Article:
Reprinted from Climatic Change, Vol. 70, Nos. 1-2, 2005.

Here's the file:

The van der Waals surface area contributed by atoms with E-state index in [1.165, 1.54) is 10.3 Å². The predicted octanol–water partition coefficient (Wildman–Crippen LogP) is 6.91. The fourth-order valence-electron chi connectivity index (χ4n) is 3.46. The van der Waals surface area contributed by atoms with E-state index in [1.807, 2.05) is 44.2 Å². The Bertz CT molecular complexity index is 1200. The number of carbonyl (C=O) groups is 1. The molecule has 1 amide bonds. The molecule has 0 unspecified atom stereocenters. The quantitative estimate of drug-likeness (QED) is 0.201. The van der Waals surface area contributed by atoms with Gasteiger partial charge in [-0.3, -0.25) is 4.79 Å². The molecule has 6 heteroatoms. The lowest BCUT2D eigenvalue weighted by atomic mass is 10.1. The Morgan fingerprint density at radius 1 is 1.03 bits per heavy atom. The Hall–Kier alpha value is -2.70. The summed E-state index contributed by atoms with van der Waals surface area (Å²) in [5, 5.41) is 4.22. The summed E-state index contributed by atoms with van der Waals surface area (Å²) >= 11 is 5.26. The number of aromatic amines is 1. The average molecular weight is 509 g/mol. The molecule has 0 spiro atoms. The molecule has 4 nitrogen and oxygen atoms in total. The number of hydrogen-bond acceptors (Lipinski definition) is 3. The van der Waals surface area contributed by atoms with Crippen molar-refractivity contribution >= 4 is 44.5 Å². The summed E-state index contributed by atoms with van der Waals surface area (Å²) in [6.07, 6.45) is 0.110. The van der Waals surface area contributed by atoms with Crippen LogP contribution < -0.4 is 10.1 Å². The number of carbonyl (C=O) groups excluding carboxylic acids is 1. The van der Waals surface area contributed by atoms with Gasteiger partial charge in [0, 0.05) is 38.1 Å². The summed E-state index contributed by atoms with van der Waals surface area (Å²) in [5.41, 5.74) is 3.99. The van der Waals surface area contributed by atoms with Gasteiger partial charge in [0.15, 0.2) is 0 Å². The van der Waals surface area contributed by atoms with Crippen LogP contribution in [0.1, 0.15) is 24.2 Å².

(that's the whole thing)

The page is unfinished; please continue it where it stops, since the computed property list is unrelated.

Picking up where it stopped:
One of the major challenges facing humankind is to provide an equitable standard of living for this and future generations: adequate food, water and energy, safe shelter and a healthy environment. Human-induced climate change, and increasing climate variability, as well as other global environmental issues such as land degradation and loss of biological diversity, threaten our ability to meet these basic human needs. It is undisputed that the last two decades have been the warmest this century, and likely to be the warmest for the last 1000 years, sea level is rising, rain and snowfall patterns are changing. Arctic sea ice is thinning and the frequency and intensity of El-Ni#o events appear to be increasing. In addition, the frequency of extreme events is rising and many parts of the world have recently suffered major heat-waves, floods and droughts leading to significant loss of life and economic costs. This requires the global community to give urgent attention to addressing key issues. The range of adaptation options for agriculture and forestry is generally increasing because of technological advances, thus reducing the vulnerability of these systems to climate change. However, some regions of the world, particularly developing countries, have limited access to these technologies. Agriculture and forestry are currently not optimally managed with respect to today's natural climate variability. Decreasing the vulnerability of agriculture and forestry to increasing climatic variability will go a long way towards reducing the long-term vulnerability to climate change. This book represents a major step in assessing the science of climate variability and change, and their likely impacts on agriculture and forestry, with clear adaptation strategies required to reduce their vulnerability.
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